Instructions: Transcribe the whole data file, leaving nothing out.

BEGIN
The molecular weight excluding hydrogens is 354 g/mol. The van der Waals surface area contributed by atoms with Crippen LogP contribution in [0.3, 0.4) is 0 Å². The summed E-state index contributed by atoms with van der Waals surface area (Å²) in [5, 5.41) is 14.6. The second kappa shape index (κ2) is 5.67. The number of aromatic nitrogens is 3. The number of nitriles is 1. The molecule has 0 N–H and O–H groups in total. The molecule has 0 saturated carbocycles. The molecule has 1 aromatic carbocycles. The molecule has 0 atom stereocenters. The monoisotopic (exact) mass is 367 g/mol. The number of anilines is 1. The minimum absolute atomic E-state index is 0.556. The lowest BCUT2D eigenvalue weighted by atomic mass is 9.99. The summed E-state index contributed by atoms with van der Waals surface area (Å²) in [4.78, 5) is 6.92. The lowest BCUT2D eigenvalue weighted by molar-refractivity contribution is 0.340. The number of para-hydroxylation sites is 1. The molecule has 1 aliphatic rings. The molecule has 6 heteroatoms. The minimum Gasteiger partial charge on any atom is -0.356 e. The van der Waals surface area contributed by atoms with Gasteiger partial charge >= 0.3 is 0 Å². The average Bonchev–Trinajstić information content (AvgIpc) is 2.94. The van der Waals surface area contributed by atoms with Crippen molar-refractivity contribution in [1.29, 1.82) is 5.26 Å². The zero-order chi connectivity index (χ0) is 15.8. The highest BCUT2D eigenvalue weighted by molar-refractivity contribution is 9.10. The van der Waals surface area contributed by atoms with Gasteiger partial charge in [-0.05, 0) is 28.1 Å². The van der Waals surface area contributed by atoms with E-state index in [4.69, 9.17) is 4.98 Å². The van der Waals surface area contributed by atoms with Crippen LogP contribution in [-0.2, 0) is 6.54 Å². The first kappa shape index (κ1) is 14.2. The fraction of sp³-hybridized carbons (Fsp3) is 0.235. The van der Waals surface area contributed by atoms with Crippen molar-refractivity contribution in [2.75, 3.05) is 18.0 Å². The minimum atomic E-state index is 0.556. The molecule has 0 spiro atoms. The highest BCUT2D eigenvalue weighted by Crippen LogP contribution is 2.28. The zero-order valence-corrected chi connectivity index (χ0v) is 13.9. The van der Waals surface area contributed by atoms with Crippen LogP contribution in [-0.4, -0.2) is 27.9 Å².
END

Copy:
The molecular weight excluding hydrogens is 354 g/mol. The van der Waals surface area contributed by atoms with Crippen LogP contribution in [0.3, 0.4) is 0 Å². The summed E-state index contributed by atoms with van der Waals surface area (Å²) in [5, 5.41) is 14.6. The second kappa shape index (κ2) is 5.67. The number of aromatic nitrogens is 3. The number of nitriles is 1. The molecule has 0 N–H and O–H groups in total. The molecule has 0 saturated carbocycles. The molecule has 1 aromatic carbocycles. The molecule has 0 atom stereocenters. The monoisotopic (exact) mass is 367 g/mol. The number of anilines is 1. The minimum absolute atomic E-state index is 0.556. The lowest BCUT2D eigenvalue weighted by atomic mass is 9.99. The summed E-state index contributed by atoms with van der Waals surface area (Å²) in [4.78, 5) is 6.92. The lowest BCUT2D eigenvalue weighted by molar-refractivity contribution is 0.340. The number of para-hydroxylation sites is 1. The molecule has 1 aliphatic rings. The molecule has 6 heteroatoms. The minimum Gasteiger partial charge on any atom is -0.356 e. The van der Waals surface area contributed by atoms with Gasteiger partial charge >= 0.3 is 0 Å². The average Bonchev–Trinajstić information content (AvgIpc) is 2.94. The van der Waals surface area contributed by atoms with Crippen molar-refractivity contribution in [1.29, 1.82) is 5.26 Å². The zero-order chi connectivity index (χ0) is 15.8. The highest BCUT2D eigenvalue weighted by molar-refractivity contribution is 9.10. The van der Waals surface area contributed by atoms with Gasteiger partial charge in [-0.05, 0) is 28.1 Å². The van der Waals surface area contributed by atoms with E-state index in [4.69, 9.17) is 4.98 Å². The van der Waals surface area contributed by atoms with Crippen LogP contribution in [-0.2, 0) is 6.54 Å². The first kappa shape index (κ1) is 14.2. The fraction of sp³-hybridized carbons (Fsp3) is 0.235. The van der Waals surface area contributed by atoms with Crippen molar-refractivity contribution in [2.75, 3.05) is 18.0 Å². The minimum atomic E-state index is 0.556. The molecule has 0 spiro atoms. The highest BCUT2D eigenvalue weighted by Crippen LogP contribution is 2.28. The zero-order valence-corrected chi connectivity index (χ0v) is 13.9. The van der Waals surface area contributed by atoms with Crippen LogP contribution in [-0.4, -0.2) is 27.9 Å².